Incident Reporting - page 2

Hi all, I'm looking for valued input - as always :nurse: I've been a nurse for nearly 4 years now, however, I still have the need to post rants, vents and "what-have-I-done-now" situations.... Read More

  1. Visit  morte profile page
    0
    Quote from psu_213
    Mag (in a non-code situation) is usually 1, sometimes 2, gram(s) per hour. One place I worked, the Mag would have been written for by the MD at 1042 and still wouldn't be up on the floor by 1500 (a pharm. issue). I don't think its possible to prove who did or did not infuse the mag.

    Either way, an incident report is a must. An incident report is meant to report on an incedent (and hopefully a solution is found to prevent it from happeneing again...getting rid of the silly handwritten report thing would be a start). The report is not to "tattle" on a staff member. Shame that your coworkers do not realize that.
    ...I was reading it as hung at 1042......and thinking it should have been done by the time of transfer.
    The only thing i would have done differently in this scenario was ask that the nurse be called at home. And even that doesn't preclude the writing of an incident report.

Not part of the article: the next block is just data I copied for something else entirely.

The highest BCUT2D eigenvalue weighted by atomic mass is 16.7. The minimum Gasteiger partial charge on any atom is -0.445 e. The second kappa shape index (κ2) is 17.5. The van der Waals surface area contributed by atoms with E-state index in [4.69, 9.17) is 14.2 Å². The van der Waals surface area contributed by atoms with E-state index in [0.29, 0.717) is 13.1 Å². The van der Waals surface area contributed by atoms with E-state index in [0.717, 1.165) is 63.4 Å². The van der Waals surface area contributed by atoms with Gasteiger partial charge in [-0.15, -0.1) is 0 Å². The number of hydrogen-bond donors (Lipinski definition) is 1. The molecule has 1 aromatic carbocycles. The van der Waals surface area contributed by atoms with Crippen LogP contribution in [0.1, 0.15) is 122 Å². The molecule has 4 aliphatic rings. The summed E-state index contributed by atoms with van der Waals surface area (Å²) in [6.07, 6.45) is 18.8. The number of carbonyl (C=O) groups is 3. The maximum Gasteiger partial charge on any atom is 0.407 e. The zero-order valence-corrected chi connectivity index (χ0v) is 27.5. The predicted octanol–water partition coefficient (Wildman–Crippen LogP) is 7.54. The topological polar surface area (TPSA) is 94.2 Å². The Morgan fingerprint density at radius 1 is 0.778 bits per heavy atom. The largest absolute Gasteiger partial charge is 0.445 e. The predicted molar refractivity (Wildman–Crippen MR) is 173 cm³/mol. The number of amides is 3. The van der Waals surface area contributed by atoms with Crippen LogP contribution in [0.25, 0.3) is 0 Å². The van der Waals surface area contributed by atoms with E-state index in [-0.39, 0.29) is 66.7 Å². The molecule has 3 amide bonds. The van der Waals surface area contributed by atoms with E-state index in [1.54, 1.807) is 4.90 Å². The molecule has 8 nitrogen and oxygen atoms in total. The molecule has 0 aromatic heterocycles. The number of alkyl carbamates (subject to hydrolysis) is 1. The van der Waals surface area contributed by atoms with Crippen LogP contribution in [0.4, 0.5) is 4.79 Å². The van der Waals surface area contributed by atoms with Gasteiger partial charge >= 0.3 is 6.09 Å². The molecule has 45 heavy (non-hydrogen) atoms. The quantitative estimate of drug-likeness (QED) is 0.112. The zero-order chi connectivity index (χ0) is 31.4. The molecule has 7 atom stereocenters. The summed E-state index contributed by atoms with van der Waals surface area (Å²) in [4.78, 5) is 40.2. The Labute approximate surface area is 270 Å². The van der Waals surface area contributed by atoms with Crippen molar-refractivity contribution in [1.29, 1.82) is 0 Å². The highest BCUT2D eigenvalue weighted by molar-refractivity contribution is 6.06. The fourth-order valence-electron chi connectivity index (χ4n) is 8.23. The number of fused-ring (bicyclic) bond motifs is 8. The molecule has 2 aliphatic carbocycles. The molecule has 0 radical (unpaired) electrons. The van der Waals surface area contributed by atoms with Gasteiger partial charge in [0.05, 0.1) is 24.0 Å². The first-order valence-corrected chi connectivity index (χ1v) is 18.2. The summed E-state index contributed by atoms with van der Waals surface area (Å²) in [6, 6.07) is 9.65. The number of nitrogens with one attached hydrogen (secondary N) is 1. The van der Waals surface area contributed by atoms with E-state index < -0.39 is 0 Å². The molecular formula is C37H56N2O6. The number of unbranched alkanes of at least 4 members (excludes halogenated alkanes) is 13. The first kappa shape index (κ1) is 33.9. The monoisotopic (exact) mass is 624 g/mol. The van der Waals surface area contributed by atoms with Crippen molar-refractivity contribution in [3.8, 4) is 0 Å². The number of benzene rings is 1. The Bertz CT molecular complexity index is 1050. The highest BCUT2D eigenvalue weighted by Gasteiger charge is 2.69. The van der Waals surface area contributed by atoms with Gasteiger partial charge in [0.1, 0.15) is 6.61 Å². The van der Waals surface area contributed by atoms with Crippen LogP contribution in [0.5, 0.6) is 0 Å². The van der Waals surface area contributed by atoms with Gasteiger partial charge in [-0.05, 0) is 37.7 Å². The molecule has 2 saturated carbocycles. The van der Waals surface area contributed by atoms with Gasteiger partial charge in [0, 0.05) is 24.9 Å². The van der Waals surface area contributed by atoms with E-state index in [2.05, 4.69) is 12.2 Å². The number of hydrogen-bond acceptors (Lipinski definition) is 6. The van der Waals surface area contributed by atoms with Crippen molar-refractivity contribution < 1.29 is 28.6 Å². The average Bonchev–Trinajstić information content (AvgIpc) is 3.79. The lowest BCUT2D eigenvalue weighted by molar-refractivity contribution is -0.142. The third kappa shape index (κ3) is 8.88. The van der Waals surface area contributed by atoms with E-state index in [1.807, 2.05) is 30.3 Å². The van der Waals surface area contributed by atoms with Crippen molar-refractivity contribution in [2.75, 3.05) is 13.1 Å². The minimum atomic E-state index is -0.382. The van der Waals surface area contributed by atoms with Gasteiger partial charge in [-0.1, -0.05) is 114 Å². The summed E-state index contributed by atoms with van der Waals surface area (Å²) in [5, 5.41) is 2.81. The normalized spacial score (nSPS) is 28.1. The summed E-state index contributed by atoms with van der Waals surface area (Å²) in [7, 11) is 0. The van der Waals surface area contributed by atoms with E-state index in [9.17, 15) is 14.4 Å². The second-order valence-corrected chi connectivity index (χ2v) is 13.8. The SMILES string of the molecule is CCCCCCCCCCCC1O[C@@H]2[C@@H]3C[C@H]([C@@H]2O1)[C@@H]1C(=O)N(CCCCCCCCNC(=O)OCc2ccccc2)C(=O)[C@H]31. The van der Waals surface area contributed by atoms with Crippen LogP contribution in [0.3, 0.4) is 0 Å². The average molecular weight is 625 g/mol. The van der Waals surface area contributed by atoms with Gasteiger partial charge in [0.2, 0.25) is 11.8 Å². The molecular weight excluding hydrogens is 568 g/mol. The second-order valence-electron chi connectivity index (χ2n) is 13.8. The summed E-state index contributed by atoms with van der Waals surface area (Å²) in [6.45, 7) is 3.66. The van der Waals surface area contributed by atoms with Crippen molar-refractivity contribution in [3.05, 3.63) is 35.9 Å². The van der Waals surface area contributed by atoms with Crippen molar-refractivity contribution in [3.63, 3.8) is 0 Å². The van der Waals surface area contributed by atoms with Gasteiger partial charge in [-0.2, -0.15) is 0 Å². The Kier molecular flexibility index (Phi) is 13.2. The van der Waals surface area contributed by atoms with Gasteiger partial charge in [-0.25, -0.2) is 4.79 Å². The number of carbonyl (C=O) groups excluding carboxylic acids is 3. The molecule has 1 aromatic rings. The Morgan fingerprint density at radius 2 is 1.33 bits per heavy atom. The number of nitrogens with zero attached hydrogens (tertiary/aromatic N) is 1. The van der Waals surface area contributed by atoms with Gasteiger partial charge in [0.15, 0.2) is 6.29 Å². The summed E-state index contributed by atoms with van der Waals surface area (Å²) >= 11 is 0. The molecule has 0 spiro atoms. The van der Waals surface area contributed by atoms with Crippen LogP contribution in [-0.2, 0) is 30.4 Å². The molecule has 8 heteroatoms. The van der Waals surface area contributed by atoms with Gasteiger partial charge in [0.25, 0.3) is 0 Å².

2. Visit  Anglkses profile page
    0
    I would have done the exact same things you did (except the incident report piece and I will get to that). You were diligent and put the patient first. You didn't make a big deal about it you simply sought answers to ensure you provided appropriate care to rectify the med error (and yes it is a med error since it was not given in a timely fashion, I mean last I checked right time is one of the 5 rights).

    Regarding the other nurse, she is embarrassed that happened and is striking out because that is how she is coping with the error. That said it doesn't excuse her behavior which appears to have been extremely unprofessional.

    Sounds like the ball got dropped on two different units/floors by multiple nurses.

    I am not sure of your policy but where I work if a med error occurs with no harm that is an internal QA process met by the filling out of a med error form. If harm occurs then we fill out an incident report. That said at the end of the day I bet that nurse who got all upity would have done the same thing if roles were reversed. We all want to do a good job but with too much work and not enough time we all are looking out for our licenses and a supportive environment is hard to maintain with that kind of pretext.

    Thank you for sharing your story and I hope that this blows over and the "lateral violence", as one poster stated, ends soon for that is never productive nor pleasant.
  3. Visit  Orange Tree profile page
    0
    IV fluids seem to frequently back up into piggy backs, so I probably wouldn't have gotten as excited about this as you did. I would have looked at the piggy back settings and seen how much had last infused and and what rate. That, along with the documentation that mag was given, would have made me feel pretty comfortable.